Old enough to merit a mention in the Domesday Book, Hanwell is a relatively youthful (late-Victorian) and obscure suburb that straddles the busy Uxbridge Road between Ealing and Southall.
Distinctive residential enclaves are located within Hanwell itself. Old Hanwell alongside Lower Boston Road has small and medium-sized 1880s to 1890s homes, and a small grid bordering Half Acre Road has similar, slightly newer property stock. Leafy Golden Manor to the north has Hanwell's largest houses, and more modest homes are nearby on roads named after Tennyson, Milton, Shakespeare and Cowper.
Hanwell's growth was sporadic. The railroad arrived as early as 1838 but brought little population increase. It did, however, give the area Isambard Kingdom Brunel's imposing Wharncliffe Viaduct, which is a local landmark.
A bigger boom came from an unlikely source. "A real spur to the population increase was the foundation of the Central District School for Poor Law children in 1856 (closed 1933), which at times boasted over 1,000 children," says the London Encyclopaedia. Demand for small family homes also increased when a tram line arrived in 1901.
The prospect of another new tram worries Barry Morgan, an empty-nester who moved to Hanwell eight years ago. "The main attraction was the greenery. We had lived in Acton for 17 years, but I was very familiar with Hanwell," says Morgan, who teaches English and French from home.
"I used to bring my children to what we called Bunny Park, which is in Brent Lodge Park. Originally it took in monkeys and other animals unclaimed after quarantine, and it had many different kinds of rabbits."
Eventually, Morgan's son and daughter each moved to Hanwell, and their father soon followed. "Our six-bed house suddenly seemed cavernous, and Hanwell's property prices are much lower than Ealing. There's a nice mix of friendly people here, and children play in the street, which is a novelty.
"Our roads had been a rat-run 24 hours a day. We campaigned for a barrier, which was finally put up. It took 14 years. Now, no more rat-run, no more broken wing mirrors, no more taxis and lorries, no more dumped cars. An estate agent said that property values immediately jumped 10 per cent. The tram will probably bring more traffic on these side roads."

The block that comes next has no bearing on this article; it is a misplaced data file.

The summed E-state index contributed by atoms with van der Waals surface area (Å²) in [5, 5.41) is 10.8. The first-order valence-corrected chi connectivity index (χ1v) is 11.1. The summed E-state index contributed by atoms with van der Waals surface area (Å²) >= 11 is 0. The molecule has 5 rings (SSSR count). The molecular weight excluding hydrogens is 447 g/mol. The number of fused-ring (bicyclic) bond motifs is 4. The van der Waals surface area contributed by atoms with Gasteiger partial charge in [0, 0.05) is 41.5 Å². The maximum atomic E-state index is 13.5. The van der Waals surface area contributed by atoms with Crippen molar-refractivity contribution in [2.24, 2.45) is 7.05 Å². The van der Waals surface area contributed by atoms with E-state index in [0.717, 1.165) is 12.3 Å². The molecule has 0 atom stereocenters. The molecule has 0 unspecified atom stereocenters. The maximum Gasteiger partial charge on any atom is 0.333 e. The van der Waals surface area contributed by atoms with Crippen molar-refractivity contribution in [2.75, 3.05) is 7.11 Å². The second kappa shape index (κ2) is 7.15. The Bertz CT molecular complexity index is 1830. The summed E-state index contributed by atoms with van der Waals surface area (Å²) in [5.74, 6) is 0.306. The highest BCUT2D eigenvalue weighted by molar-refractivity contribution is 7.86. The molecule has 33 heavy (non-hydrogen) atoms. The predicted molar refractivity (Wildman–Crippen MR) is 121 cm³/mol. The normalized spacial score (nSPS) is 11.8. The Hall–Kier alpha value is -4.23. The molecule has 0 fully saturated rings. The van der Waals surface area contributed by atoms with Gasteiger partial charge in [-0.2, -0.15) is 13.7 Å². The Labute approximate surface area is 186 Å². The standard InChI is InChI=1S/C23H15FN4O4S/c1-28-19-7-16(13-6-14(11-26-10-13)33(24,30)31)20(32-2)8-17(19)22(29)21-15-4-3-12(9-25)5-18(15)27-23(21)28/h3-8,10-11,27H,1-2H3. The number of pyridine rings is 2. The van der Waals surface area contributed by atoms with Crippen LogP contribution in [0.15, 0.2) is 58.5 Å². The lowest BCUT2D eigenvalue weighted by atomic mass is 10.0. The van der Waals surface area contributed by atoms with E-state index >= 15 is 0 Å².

Proximity to Heathrow means that Hanwell south of the Uxbridge Road suffers from aircraft noise. It is not directly beneath the flight path, however.
What do properties cost in Hanwell?
Jason Godfray of Townends says that Hanwell attracts young professionals who opt for a freehold house in Hanwell rather than a flat in Ealing or Chiswick. Flats start at about £160,000, and houses from £220,000 if ex-council, and £250,000 for private late-Victorian terraces. A three-bed ex-council house with patio garden and two garages in Allingham Close is selling for £249,950.
How much do flats cost?
A one-bed conversion flat in Shirley Gardens with no garden is selling for £189,950, whereas a one-bed flat with garden but needing work and on the busy Greenford Road is £195,000; both at Robertson Smith & Kempson. On St Margarets Road, Bellway's new Murray Wharf will have 10 two-bed flats priced from £249,999 and four three-storey townhouses from £399,000. Occupancy is scheduled for July 2006. Rolfe East, 0845 676 0254.
What about houses?
Bordering Old Hanwell, which extends from Green Lane to Studley Grange Road, a three-bed Victorian semi with 73ft garden on Lower Boston Road is £349,950 at Townends. A four-bed two-reception end terrace on Holly Park Road is £390,000. Only £5,000 cheaper is a smaller two-bed, two-reception Victorian terrace on Half Acre Road. Why is it so expensive? It has a 180ft garden backing on to the river Brent; £385,000 at RSK.
What about larger properties?
A five-bed two-reception semi on Golden Manor, and a four-bed, three-reception detached nearby on Manor Court Road, are selling for £625,000 and £650,000 respectively; agent is RSK.
How is the transport?
Hanwell railway station is two stops from Ealing Broadway national rail and Underground (District and Central Lines) stations, in zone three. The area is convenient for the M4, M40 and Heathrow.
Describe the green scene
Hanwell enjoys canalside and riverside paths in addition to several large parks and golf courses. The "Bunny Park" is home to rheas and mongooses, goats and rabbits, and an indoor area with monkeys, reptiles and spiders.
How are the local schools performing?
Very well. St Mark's Primary on Lower Boston Road is well above the national average in English and maths, and achieved 100 per cent in science. Several nearby primaries (St Joseph Roman Catholic; Hobbayne; Oaklands) can boast of similarly impressive results. Drayton Manor High School was 10 points above the national average in 2004.
And one for the pub quiz
Which famous entertainer born in south London did time in the Poor Law school?
Robertson Smith & Kempson, 020-8566 2339; Townends, 020-8579 9282; Tuffin & Wren, 020-8840 0993
Walworth native Charlie Chaplin, along with his older half-brother, Sydney.Reuse content